After several years as one of the highest-flying airline stocks, Spirit Airlines (NYSE:SAVE) stock has struggled in 2015. Investors got another dose of bad news on Monday afternoon, as Spirit cut its margin guidance for Q2 and the rest of 2015.
As a result, Spirit Airlines stock dropped 10% on Tuesday morning before trimming some of its losses. Still, after peaking above $85 late last year, the shares have lost more than 30% of their value.
After enduring yet another disappointment, should Spirit Airlines investors throw in the towel? Or could this be a good buying opportunity?
Another guidance cut
Early this year, Spirit Airlines projected that it would earn a full-year operating margin of 24% to 29%. While Spirit has routinely been among the most profitable airlines in the U.S., this level of profitability is virtually unheard of in the airline industry. But thanks to the big drop in oil prices between mid-2014 and early 2015, Spirit's management thought this margin level was achievable.
However, lower fuel prices -- combined with accelerating industry capacity growth in a few markets -- have led to sharper price competition than the airline industry had experienced in the past few years. At first, this discounting mainly affected off-peak periods, but it is increasingly spilling into peak travel days.
As a result, in April, Spirit Airlines reduced the high end of its guidance range, calling for a 24% to 27% full-year operating margin.
This week, Spirit Airlines cut its guidance in a much more significant way. The airline now expects a full-year operating margin of 21.5%-23.0%. Spirit also estimated that it produced a Q2 operating margin of 21%-21.5%, far below its April estimate of 24.5%-26.5%. Most of the shortfall was caused by unusually bad weather in June.
Keep an eye on the big picture
Investors are understandably upset that Spirit Airlines has had to cut its guidance twice in 2015, especially given its track record of outperformance during the last few years. That said, it is important to keep these developments in perspective.
In 2014, Spirit Airlines achieved a record adjusted operating margin of 19.2%. Even at the low end of its new guidance range, Spirit is projecting significant margin expansion this year. Meanwhile, thanks to its 30% projected capacity growth in 2015, Spirit Airlines will produce double-digit revenue growth again this year, despite the ongoing unit revenue pressure it faces.
Most companies would kill for double-digit revenue growth combined with margin expansion. Yet Spirit Airlines trades for about 14 times projected 2015 earnings (based on the midpoint of its new guidance). That puts it at a significant discount to the broader market.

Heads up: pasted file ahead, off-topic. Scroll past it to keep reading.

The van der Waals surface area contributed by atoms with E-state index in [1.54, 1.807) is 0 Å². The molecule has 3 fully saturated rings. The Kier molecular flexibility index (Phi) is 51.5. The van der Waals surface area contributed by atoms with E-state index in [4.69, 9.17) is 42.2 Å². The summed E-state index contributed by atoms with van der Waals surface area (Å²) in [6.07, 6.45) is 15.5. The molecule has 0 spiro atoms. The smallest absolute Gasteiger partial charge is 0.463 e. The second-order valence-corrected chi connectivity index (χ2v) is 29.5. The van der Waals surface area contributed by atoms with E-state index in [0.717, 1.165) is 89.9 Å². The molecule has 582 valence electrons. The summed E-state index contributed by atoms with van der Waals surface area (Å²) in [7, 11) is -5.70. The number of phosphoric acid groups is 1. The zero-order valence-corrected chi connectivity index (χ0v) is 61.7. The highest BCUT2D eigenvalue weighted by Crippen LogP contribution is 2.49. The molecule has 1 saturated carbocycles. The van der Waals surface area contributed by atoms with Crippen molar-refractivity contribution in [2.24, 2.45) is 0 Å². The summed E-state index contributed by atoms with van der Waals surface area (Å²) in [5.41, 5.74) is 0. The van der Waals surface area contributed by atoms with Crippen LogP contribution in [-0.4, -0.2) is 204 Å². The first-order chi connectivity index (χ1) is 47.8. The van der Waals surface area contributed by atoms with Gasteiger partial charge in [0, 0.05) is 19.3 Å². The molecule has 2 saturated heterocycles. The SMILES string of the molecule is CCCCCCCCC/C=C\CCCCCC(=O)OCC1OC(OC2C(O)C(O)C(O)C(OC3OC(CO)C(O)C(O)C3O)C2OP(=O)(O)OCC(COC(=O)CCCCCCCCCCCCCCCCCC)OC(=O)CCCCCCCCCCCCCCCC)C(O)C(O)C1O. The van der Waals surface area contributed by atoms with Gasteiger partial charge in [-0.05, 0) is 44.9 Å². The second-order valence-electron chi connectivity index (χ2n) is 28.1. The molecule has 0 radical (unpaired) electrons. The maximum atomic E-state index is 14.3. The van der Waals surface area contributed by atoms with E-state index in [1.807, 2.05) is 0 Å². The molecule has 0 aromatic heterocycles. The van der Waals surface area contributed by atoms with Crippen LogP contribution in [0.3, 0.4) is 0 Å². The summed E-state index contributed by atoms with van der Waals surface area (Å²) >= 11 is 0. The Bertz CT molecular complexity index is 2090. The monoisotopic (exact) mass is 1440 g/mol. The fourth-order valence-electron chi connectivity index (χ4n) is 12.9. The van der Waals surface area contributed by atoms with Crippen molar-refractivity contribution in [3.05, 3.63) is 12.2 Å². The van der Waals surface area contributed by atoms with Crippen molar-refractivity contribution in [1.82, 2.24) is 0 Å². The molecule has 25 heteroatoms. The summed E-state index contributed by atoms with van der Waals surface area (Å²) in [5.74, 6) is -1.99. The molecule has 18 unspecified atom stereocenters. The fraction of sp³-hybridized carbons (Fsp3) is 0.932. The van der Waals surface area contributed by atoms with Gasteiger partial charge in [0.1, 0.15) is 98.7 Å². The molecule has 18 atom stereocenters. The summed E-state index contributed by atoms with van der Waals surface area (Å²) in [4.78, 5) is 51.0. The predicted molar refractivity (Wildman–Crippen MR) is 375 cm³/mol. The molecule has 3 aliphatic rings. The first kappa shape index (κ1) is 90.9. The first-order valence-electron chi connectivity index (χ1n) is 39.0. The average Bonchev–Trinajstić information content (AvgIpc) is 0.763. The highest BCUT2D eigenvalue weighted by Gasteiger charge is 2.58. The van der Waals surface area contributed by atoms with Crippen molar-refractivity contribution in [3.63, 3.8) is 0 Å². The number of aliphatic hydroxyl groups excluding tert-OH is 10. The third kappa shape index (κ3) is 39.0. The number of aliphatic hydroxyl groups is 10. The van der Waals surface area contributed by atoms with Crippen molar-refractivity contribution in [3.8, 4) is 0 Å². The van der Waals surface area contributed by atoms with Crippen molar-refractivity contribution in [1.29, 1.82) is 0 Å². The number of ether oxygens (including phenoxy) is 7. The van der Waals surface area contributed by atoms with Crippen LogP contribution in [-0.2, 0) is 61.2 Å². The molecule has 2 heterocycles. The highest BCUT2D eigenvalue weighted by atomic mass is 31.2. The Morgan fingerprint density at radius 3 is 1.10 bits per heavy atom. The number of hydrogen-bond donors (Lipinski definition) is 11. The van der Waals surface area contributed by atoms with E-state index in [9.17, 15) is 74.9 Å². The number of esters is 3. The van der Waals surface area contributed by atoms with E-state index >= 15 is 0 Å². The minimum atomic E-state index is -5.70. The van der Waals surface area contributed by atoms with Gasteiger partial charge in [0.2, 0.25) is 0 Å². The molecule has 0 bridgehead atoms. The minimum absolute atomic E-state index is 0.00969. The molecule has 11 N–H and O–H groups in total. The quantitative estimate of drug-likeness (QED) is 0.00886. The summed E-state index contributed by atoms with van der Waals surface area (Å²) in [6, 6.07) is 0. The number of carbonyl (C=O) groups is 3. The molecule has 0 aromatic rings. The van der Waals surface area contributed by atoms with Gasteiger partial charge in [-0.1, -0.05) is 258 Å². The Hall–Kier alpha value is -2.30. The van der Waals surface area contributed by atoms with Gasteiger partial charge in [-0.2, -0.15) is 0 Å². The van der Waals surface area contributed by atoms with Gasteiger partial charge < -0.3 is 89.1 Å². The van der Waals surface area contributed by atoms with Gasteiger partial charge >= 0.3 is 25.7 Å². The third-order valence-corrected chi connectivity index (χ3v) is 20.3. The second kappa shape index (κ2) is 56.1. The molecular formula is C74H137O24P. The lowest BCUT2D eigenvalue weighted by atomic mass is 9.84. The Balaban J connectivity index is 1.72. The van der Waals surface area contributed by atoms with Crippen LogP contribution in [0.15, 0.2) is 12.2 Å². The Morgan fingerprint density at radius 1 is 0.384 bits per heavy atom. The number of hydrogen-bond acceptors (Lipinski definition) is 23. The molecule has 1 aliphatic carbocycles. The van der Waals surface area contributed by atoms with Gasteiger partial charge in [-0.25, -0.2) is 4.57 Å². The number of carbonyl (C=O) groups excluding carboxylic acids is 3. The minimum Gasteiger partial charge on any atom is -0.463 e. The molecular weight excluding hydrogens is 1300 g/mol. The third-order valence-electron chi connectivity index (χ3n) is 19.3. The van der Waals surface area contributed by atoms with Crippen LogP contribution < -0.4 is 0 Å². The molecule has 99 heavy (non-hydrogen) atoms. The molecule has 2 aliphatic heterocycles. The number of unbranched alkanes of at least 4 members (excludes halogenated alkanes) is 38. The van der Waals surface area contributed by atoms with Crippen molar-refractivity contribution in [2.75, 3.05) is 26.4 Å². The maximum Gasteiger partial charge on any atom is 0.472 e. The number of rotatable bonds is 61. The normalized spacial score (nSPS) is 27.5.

Furthermore, Spirit Airlines has plenty of potential to keep growing while expanding its profit margin. It is early in the process of shifting most of its fleet financing from leases to lower-cost debt. And Spirit is just beginning a multiyear fleet transition that will see it phase out most of its Airbus A319 planes while dramatically increasing its usage of the vastly more cost-efficient A321.
It's all about cost
In the past year or so, Spirit Airlines' management has repeatedly noted in investor presentations that the ultra-low-cost carrier airline market segment has tons of growth potential in the U.S. Ultra-low-cost carriers represent nearly 20% of the airline industry in Europe, compared to less than 5% in the U.S.
More recently, Spirit's management has been going out of its way to direct investors' attention away from unit revenue and fuel prices, two highly watched metrics at most airlines. Instead, the company believes the most important metrics to watch are unit costs and earnings.
This might seem self-serving, but it's a sound approach given Spirit Airlines' business model. By keeping unit costs on a steadily declining trajectory, Spirit can reduce its fares. This allows it to stimulate travel demand among its core market of working-class and middle-class consumers. (To a lesser extent, it can also steal business from higher-cost competitors.)
For most airlines, fare reductions are seen as a sign of weakness. That's why many Wall Street analysts think that Spirit should slow its growth in order to prop up pricing. But as long as profit is growing, why should Spirit (and its shareholders) care about growing unit revenue?
Indeed, Spirit's most important cost-reduction initiative -- adding dozens of A321s to its fleet -- is specifically predicated on growth. In the long run, Spirit will be better off continuing to grow while steadily driving down its unit costs, even at the expense of unit revenue growth, rather than slowing its growth in order to bolster unit revenue at the expense of unit cost reductions.
Only by maintaining its cost advantage will Spirit be able to sustain high profitability in the long run. Despite cutting its 2015 guidance yet again, Spirit still seems to be on the right track.